BLOOMINGTON, Ind. -- In advance of Major League Baseball's opening day on Thursday, new research from Indiana University's Kelley School of Business suggests that the risk of fans being hit by a foul ball or errant bat at games has increased in recent years.
The research, accepted for publication by William & Mary Law Review, also argues that it is time to abolish the so-called "Baseball Rule," a legal doctrine established in 1913 to immunize baseball teams from liability.
"The professional baseball industry is radically different today than it was a century ago," wrote Nathaniel Grow, an associate professor of business law and ethics at Kelley. "Nevertheless, courts continue to rely on 100-year-old legal doctrine when determining whether to hold teams liable for spectator injuries resulting from errant balls or bats."
About 1,750 fans are hurt each year by foul balls at MLB games. That's about two injuries for every three games, and that's more common than a batter being hit by a pitch, according to a Bloomberg report. This estimate does not include injuries sustained among the more than 40 million fans who attend minor league games.
Further analysis by Grow and Zachary Flagel, a student at the Terry College of Business at the University of Georgia, found that fans' risk of being hit by a flying object at MLB games has increased with the construction of nearly two dozen stadiums since 1992.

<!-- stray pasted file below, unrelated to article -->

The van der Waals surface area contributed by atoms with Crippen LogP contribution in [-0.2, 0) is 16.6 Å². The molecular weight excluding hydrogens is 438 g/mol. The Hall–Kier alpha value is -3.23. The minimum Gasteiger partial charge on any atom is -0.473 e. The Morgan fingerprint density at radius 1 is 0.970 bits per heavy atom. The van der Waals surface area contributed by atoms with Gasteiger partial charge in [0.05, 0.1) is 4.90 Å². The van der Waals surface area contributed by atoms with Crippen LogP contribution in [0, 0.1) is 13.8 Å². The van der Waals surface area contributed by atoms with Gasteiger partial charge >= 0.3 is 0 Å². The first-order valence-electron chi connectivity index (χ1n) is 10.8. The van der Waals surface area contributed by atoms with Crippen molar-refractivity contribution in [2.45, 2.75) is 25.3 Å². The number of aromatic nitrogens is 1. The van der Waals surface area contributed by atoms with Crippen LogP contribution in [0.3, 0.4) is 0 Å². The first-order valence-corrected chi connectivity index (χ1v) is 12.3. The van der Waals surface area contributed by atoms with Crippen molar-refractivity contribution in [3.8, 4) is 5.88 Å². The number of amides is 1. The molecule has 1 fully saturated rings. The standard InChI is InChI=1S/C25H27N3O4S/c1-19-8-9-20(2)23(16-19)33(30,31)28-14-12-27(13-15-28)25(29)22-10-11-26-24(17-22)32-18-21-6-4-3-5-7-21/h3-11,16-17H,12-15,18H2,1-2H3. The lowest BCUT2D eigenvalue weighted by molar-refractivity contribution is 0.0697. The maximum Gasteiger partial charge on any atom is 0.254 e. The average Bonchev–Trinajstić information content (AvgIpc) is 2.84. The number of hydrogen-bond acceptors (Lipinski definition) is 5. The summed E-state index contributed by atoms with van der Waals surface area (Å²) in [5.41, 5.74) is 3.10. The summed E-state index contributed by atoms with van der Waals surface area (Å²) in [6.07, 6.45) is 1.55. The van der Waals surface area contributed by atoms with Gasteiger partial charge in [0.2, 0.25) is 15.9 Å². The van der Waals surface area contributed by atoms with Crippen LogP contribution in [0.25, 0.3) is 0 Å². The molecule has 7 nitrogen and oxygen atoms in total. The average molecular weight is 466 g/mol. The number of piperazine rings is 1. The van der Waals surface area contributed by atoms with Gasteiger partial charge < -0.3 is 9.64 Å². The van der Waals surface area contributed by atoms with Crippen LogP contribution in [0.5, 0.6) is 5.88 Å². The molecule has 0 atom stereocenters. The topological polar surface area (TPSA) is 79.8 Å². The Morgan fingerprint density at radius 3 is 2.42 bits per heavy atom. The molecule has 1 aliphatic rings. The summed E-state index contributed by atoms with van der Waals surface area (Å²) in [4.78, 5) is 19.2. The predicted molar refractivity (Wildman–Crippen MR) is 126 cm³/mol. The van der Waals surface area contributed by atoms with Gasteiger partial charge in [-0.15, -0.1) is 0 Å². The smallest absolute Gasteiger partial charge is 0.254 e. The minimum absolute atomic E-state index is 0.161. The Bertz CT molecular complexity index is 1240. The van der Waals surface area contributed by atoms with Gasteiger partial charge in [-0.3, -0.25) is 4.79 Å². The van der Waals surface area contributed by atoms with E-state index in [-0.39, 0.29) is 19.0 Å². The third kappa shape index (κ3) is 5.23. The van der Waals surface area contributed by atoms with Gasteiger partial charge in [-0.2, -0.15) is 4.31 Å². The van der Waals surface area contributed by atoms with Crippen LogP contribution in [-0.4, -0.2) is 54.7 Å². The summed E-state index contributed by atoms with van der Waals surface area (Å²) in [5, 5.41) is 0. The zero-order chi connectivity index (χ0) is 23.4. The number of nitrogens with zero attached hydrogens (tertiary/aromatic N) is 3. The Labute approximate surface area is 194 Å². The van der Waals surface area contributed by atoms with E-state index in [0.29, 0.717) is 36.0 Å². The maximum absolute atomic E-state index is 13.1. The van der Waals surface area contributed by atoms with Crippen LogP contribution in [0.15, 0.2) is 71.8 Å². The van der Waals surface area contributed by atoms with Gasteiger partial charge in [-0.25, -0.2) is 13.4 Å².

"Fans today frequently sit more than 20 percent closer to home plate than was the case throughout most of the 20th century," Grow said. "When you combine that with an increase in the speed with which baseballs are being hit into the stands, fans have less time to avoid errant balls or bats heading in their direction."
Today, the typical foul ball enters the stands at speeds between 100 and 110 miles per hour. At that rate, a fan seated 60 feet from home plate has four-tenths of a second to react, if they are paying close attention to the action.
The "Baseball Rule" has come under increased scrutiny after a series of high-profile fan injuries in recent seasons. Despite criticism from academic and media commentators, courts have almost uniformly continued to apply the Baseball Rule to spectator-injury lawsuits. Grow believes that the Baseball Rule should no longer be applied in these cases.
"Although MLB has taken steps to increase the levels of fan protection in recent years, the time has come for courts to dispense with the Baseball Rule, and instead hold professional teams strictly liable for their fans' injuries, forcing teams to fully internalize the cost of the accidents their games produce," he said.
"Many foul-ball-related injuries could easily be avoided through the installation of additional safety netting at little cost to the team," the authors conclude. "Considering that MLB is a $10 billion per year organization, such a cost is a drop in the bucket for major-league teams, one that would almost immediately be recouped once the expanded screen prevented even just a single serious injury."